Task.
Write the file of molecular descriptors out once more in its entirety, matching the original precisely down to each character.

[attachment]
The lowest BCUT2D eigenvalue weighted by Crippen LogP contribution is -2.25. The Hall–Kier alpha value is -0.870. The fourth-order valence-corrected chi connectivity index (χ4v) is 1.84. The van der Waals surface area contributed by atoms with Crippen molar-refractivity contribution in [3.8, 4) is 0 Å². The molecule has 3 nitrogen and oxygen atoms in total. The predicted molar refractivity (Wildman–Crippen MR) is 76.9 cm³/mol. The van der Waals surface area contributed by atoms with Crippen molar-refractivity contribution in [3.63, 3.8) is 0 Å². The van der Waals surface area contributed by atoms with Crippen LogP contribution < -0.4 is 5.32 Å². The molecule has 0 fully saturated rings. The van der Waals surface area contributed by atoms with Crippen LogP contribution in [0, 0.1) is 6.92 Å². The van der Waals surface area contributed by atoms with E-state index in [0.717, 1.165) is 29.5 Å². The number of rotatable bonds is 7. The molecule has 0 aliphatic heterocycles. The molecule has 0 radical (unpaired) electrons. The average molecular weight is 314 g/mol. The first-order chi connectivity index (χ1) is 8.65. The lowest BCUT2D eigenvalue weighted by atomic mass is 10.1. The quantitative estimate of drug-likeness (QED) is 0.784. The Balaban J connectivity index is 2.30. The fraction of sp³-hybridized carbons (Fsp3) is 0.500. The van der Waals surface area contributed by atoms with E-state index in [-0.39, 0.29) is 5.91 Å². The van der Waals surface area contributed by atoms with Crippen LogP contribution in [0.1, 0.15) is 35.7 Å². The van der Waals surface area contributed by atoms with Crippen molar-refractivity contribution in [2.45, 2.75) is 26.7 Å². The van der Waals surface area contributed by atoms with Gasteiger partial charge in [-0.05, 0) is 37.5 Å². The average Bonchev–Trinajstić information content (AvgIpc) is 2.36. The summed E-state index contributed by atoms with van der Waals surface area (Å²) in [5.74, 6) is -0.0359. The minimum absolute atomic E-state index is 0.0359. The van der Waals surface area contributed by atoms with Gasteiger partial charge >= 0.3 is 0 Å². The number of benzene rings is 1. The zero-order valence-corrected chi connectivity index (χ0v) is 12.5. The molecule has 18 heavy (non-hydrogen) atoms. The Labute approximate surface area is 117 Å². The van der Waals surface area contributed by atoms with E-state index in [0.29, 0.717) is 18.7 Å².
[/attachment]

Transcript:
The lowest BCUT2D eigenvalue weighted by Crippen LogP contribution is -2.25. The Hall–Kier alpha value is -0.870. The fourth-order valence-corrected chi connectivity index (χ4v) is 1.84. The van der Waals surface area contributed by atoms with Crippen molar-refractivity contribution in [3.8, 4) is 0 Å². The molecule has 3 nitrogen and oxygen atoms in total. The predicted molar refractivity (Wildman–Crippen MR) is 76.9 cm³/mol. The van der Waals surface area contributed by atoms with Crippen molar-refractivity contribution in [3.63, 3.8) is 0 Å². The van der Waals surface area contributed by atoms with Crippen LogP contribution < -0.4 is 5.32 Å². The molecule has 0 fully saturated rings. The van der Waals surface area contributed by atoms with Crippen LogP contribution in [0, 0.1) is 6.92 Å². The van der Waals surface area contributed by atoms with E-state index in [0.717, 1.165) is 29.5 Å². The number of rotatable bonds is 7. The molecule has 0 aliphatic heterocycles. The molecule has 0 radical (unpaired) electrons. The average molecular weight is 314 g/mol. The first-order chi connectivity index (χ1) is 8.65. The lowest BCUT2D eigenvalue weighted by atomic mass is 10.1. The quantitative estimate of drug-likeness (QED) is 0.784. The Balaban J connectivity index is 2.30. The fraction of sp³-hybridized carbons (Fsp3) is 0.500. The van der Waals surface area contributed by atoms with E-state index in [-0.39, 0.29) is 5.91 Å². The van der Waals surface area contributed by atoms with Crippen LogP contribution in [0.1, 0.15) is 35.7 Å². The van der Waals surface area contributed by atoms with Crippen molar-refractivity contribution in [2.45, 2.75) is 26.7 Å². The van der Waals surface area contributed by atoms with Gasteiger partial charge in [-0.05, 0) is 37.5 Å². The average Bonchev–Trinajstić information content (AvgIpc) is 2.36. The summed E-state index contributed by atoms with van der Waals surface area (Å²) in [5.74, 6) is -0.0359. The minimum absolute atomic E-state index is 0.0359. The van der Waals surface area contributed by atoms with Gasteiger partial charge >= 0.3 is 0 Å². The number of benzene rings is 1. The zero-order valence-corrected chi connectivity index (χ0v) is 12.5. The molecule has 18 heavy (non-hydrogen) atoms. The Labute approximate surface area is 117 Å². The van der Waals surface area contributed by atoms with E-state index in [0.29, 0.717) is 18.7 Å².